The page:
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The British education system is revered all over the world, with the standard of teaching and breadth of curriculum earning global admiration.
Four of the country’s universities currently reside in the top ten in the world rankings and it is female students in particular who are making the most of this respected higher education structure – they are more than a third more likely to go to university than boys.
In line with International Women’s Day on the 8th March, home education provider, Oxford Home Schooling is celebrating women in education by compiling a list of the top four female figures from recent history who have influenced the British system.
Millicent Garrett Fawcett
While Millicent Fawcett will deservedly go down in history as an instrumental figure in the fight for women’s suffrage, she also campaigned for women’s educational rights. Fawcett worked tirelessly to promote higher education for women and was one of the founders of Newnham College, the women’s college at the heart of the University of Cambridge.
Dame Bridget Horatia Plowden
Lady Plowden chaired the Central Advisory Council for Education which reviewed the primary school system in England. The 1967 ‘Children and their Primary Schools’ report, unofficially known as the Plowden Report, emphasised that children should be at the heart of any educational process. Recommendations included the reduction of primary school class sizes and the recruitment of more male teachers.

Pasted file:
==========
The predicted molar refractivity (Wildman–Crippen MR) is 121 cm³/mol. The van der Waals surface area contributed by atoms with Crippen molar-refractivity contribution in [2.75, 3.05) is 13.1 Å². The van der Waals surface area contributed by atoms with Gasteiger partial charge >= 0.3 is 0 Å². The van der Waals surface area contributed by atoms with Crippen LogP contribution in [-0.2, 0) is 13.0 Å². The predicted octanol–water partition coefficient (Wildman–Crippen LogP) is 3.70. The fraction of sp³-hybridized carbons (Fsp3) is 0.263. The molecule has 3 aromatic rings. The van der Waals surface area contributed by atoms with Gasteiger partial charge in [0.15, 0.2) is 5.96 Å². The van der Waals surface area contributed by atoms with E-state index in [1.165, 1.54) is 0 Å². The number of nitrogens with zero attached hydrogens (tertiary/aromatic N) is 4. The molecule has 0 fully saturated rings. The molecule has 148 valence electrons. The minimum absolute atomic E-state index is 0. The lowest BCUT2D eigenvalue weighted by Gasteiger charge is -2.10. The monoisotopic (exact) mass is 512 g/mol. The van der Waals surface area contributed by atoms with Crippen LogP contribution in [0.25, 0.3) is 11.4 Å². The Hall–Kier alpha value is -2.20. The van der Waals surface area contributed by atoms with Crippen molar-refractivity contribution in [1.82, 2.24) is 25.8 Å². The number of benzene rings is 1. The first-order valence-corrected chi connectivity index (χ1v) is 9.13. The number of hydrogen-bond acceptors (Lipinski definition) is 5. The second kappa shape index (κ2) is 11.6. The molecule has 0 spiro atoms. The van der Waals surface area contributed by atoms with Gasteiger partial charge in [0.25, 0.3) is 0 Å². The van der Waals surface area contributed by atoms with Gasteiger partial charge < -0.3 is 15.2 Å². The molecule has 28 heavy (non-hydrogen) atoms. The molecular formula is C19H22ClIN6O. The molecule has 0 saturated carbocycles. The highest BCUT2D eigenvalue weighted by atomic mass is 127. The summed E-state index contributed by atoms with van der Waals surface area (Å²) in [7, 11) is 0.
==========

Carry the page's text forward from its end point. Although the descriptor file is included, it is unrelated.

Baroness Mary Warnock
In 1978, Baroness Warnock was tasked with reviewing how special needs children were treated in the education system. The resulting ‘Warnock Report’ strongly argued for the inclusion of special needs students in mainstream schools and helped parents gain both educational support and new rights for their children. The report was so influential that it largely shaped the 1981 Education Act.
Grace Campbell and Jane Cosans
The government’s ban on corporal punishment in 1986 was largely influenced by the actions of two Scottish mothers. Grace Campbell and Jane Cosans voiced their opinions to the European Court of Human Rights, arguing that the whipping and caning of their children at school was both degrading and inhumane. Their view was upheld and prompted legislative changes to British education, outlawing the archaic punishments.
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